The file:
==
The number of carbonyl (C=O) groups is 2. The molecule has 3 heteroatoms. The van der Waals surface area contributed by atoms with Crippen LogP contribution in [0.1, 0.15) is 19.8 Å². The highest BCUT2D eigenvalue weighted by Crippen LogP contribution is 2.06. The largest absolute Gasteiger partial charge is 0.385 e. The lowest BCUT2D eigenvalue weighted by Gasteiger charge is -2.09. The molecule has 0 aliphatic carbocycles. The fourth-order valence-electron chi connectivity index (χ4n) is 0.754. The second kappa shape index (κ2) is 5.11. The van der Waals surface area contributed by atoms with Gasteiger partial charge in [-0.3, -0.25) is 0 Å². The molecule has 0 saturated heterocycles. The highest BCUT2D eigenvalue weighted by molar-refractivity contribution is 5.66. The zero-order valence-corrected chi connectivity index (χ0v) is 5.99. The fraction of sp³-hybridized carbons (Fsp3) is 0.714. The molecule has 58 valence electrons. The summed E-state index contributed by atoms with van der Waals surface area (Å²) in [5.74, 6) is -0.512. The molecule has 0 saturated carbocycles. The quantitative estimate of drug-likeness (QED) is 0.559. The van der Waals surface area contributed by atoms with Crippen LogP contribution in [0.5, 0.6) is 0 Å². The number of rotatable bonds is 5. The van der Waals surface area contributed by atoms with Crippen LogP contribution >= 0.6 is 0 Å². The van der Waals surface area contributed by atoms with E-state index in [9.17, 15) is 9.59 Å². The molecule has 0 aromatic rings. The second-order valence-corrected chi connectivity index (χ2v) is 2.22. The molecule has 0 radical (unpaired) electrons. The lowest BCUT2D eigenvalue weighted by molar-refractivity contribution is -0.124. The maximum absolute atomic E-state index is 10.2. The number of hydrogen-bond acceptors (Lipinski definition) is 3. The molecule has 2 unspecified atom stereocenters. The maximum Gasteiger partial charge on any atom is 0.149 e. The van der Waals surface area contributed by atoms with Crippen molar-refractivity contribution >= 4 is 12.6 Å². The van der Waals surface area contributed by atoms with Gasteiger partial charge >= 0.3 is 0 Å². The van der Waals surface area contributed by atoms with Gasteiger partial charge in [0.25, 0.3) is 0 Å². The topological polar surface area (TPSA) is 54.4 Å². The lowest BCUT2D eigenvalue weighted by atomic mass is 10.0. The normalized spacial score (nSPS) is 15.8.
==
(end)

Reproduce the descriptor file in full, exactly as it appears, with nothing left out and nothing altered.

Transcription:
The number of carbonyl (C=O) groups is 2. The molecule has 3 heteroatoms. The van der Waals surface area contributed by atoms with Crippen LogP contribution in [0.1, 0.15) is 19.8 Å². The highest BCUT2D eigenvalue weighted by Crippen LogP contribution is 2.06. The largest absolute Gasteiger partial charge is 0.385 e. The lowest BCUT2D eigenvalue weighted by Gasteiger charge is -2.09. The molecule has 0 aliphatic carbocycles. The fourth-order valence-electron chi connectivity index (χ4n) is 0.754. The second kappa shape index (κ2) is 5.11. The van der Waals surface area contributed by atoms with Gasteiger partial charge in [-0.3, -0.25) is 0 Å². The molecule has 0 saturated heterocycles. The highest BCUT2D eigenvalue weighted by molar-refractivity contribution is 5.66. The zero-order valence-corrected chi connectivity index (χ0v) is 5.99. The fraction of sp³-hybridized carbons (Fsp3) is 0.714. The molecule has 58 valence electrons. The summed E-state index contributed by atoms with van der Waals surface area (Å²) in [5.74, 6) is -0.512. The molecule has 0 saturated carbocycles. The quantitative estimate of drug-likeness (QED) is 0.559. The van der Waals surface area contributed by atoms with Crippen LogP contribution in [0.5, 0.6) is 0 Å². The number of rotatable bonds is 5. The van der Waals surface area contributed by atoms with Crippen LogP contribution >= 0.6 is 0 Å². The van der Waals surface area contributed by atoms with E-state index in [9.17, 15) is 9.59 Å². The molecule has 0 aromatic rings. The second-order valence-corrected chi connectivity index (χ2v) is 2.22. The molecule has 0 radical (unpaired) electrons. The lowest BCUT2D eigenvalue weighted by molar-refractivity contribution is -0.124. The maximum absolute atomic E-state index is 10.2. The number of hydrogen-bond acceptors (Lipinski definition) is 3. The molecule has 2 unspecified atom stereocenters. The maximum Gasteiger partial charge on any atom is 0.149 e. The van der Waals surface area contributed by atoms with Crippen molar-refractivity contribution >= 4 is 12.6 Å². The van der Waals surface area contributed by atoms with Gasteiger partial charge >= 0.3 is 0 Å². The van der Waals surface area contributed by atoms with Gasteiger partial charge in [0.25, 0.3) is 0 Å². The topological polar surface area (TPSA) is 54.4 Å². The lowest BCUT2D eigenvalue weighted by atomic mass is 10.0. The normalized spacial score (nSPS) is 15.8.